What Are the Dangers of Using the Wrong Wattage for Light Bulbs?
On light fixtures, a sticker specifies the maximum light bulb wattage acceptable. You can use an incandescent light bulb with a lower wattage than specified, but using a higher wattage is dangerous.
Incandescent light bulbs produce heat in addition to light, and heat output increases with wattage.
Because of the heat generated, using a light bulb with a higher wattage than specified may cause the light fixture to overheat. Overheating damages the fixture and may melt the socket holding the light bulb, causing a fire.
The wiring inside the light fixture may become brittle due to the heat from a bulb with wattage exceeding the specifications. In some cases, especially when wires inside walls and ceilings are affected, fires occur.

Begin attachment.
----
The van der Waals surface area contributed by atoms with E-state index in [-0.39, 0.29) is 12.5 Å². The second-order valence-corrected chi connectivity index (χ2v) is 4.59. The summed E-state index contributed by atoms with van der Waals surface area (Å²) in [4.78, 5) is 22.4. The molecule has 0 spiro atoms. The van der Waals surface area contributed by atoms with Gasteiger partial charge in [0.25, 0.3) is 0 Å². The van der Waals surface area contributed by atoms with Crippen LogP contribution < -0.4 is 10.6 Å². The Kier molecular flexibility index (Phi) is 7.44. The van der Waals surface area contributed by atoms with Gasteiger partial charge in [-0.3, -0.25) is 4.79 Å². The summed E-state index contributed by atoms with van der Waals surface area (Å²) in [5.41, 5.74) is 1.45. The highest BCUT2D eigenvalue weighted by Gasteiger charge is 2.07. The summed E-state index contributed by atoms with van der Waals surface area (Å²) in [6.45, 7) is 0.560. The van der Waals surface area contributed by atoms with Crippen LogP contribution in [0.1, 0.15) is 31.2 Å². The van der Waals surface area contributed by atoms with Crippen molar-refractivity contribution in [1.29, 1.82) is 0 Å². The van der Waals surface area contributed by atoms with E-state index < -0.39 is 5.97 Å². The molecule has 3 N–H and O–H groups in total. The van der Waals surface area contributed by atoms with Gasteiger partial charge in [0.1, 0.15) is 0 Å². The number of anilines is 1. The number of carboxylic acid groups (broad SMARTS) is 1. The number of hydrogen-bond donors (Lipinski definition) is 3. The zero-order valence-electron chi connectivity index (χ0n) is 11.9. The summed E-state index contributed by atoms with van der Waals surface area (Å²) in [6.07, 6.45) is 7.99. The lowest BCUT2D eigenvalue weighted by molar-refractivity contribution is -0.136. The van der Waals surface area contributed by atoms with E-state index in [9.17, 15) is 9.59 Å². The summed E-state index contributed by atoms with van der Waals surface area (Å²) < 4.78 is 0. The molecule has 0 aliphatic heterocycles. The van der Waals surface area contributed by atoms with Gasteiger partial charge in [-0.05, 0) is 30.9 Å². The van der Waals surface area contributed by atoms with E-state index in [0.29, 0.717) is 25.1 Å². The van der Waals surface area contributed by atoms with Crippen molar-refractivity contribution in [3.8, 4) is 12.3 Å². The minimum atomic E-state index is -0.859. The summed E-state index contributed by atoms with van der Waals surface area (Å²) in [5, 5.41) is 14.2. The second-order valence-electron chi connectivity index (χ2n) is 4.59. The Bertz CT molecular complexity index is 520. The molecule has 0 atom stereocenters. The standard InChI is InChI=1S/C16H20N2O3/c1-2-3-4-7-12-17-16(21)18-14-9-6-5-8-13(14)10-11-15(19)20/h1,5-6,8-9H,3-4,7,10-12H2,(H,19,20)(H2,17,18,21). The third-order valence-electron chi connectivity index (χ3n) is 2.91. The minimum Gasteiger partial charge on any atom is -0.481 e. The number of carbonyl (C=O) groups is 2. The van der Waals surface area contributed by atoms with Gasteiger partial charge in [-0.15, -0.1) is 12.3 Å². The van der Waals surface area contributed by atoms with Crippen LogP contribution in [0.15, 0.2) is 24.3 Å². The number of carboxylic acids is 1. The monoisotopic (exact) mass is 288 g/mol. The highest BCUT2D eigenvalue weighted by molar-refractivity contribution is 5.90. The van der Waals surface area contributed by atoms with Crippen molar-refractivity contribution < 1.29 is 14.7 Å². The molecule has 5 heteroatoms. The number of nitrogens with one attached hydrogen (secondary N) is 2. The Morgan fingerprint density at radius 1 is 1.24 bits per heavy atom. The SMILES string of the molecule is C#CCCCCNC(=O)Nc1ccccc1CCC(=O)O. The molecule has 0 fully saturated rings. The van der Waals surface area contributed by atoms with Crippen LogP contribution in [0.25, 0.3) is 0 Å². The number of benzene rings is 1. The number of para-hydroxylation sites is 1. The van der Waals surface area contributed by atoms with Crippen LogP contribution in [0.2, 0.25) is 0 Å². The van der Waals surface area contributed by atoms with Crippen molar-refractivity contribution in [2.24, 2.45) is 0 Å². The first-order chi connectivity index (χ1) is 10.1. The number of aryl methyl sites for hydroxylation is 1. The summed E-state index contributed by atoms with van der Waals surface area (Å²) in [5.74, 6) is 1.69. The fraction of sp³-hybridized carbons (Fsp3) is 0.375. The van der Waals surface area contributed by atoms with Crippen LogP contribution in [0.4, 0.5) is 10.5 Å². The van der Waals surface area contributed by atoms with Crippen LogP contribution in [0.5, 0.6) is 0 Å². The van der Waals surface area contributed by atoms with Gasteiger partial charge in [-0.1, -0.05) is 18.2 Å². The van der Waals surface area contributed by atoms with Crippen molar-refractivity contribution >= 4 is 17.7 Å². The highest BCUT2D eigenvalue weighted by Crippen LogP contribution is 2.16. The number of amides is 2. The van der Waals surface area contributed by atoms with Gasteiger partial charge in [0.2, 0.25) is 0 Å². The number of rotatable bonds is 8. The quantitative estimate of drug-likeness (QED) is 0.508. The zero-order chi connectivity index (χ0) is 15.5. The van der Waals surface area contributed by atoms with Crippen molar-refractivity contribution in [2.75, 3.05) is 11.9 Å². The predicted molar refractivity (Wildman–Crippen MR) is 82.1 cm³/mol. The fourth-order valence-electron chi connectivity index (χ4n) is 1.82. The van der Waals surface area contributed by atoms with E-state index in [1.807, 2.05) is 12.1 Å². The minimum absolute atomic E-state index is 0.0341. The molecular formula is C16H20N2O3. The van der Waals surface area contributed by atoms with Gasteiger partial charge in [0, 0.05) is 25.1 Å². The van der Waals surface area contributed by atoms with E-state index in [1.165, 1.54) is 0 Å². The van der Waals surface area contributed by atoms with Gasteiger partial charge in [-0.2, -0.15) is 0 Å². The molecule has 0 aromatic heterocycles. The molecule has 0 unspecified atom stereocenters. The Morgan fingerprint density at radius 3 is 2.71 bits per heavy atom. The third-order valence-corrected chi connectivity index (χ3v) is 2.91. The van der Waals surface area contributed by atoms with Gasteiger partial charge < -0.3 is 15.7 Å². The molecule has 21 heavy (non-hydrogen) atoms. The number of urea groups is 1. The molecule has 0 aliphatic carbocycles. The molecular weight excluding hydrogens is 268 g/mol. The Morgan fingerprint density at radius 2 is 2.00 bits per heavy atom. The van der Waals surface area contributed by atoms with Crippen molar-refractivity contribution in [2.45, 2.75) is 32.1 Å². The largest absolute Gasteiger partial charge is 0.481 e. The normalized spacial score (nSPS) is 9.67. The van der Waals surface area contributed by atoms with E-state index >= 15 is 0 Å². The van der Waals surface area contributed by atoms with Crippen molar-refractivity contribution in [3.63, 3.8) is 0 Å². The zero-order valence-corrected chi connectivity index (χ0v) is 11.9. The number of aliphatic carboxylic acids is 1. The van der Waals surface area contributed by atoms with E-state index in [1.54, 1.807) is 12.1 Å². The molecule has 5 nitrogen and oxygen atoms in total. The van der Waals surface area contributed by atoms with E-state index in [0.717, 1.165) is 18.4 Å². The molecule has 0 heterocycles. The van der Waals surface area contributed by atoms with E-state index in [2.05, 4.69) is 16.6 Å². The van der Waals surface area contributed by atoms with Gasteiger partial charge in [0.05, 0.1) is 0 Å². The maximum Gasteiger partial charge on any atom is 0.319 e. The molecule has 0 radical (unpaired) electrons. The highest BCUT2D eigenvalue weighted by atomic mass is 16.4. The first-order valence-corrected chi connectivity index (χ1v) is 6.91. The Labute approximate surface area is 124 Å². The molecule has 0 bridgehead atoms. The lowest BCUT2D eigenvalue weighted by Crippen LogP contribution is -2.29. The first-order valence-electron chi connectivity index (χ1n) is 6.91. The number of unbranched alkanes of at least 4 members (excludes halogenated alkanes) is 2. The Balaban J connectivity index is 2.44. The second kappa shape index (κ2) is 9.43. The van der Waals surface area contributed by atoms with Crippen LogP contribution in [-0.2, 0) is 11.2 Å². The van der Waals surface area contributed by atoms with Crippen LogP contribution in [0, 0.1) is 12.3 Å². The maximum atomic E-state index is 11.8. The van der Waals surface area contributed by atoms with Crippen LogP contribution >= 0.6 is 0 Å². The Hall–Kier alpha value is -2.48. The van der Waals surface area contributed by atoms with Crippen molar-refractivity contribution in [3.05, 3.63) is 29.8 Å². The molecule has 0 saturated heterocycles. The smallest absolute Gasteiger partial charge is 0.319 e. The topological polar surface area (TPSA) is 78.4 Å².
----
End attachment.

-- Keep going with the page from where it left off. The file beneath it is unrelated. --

Using light bulbs with the wrong wattage inside enclosed light fixtures, such as glass globes or wall sconces, increases the risk of damage or fire because the heat is less able to dissipate in the enclosed area.
Compact Fluorescent Bulbs
If you want a higher light output than your fixture allows, consider a compact fluorescent bulb (CFL). For example, in a fixture with a 60 watt maximum capacity, you can use a 42 watt CFL, producing the equivalent light of a 150 watt incandescent bulb.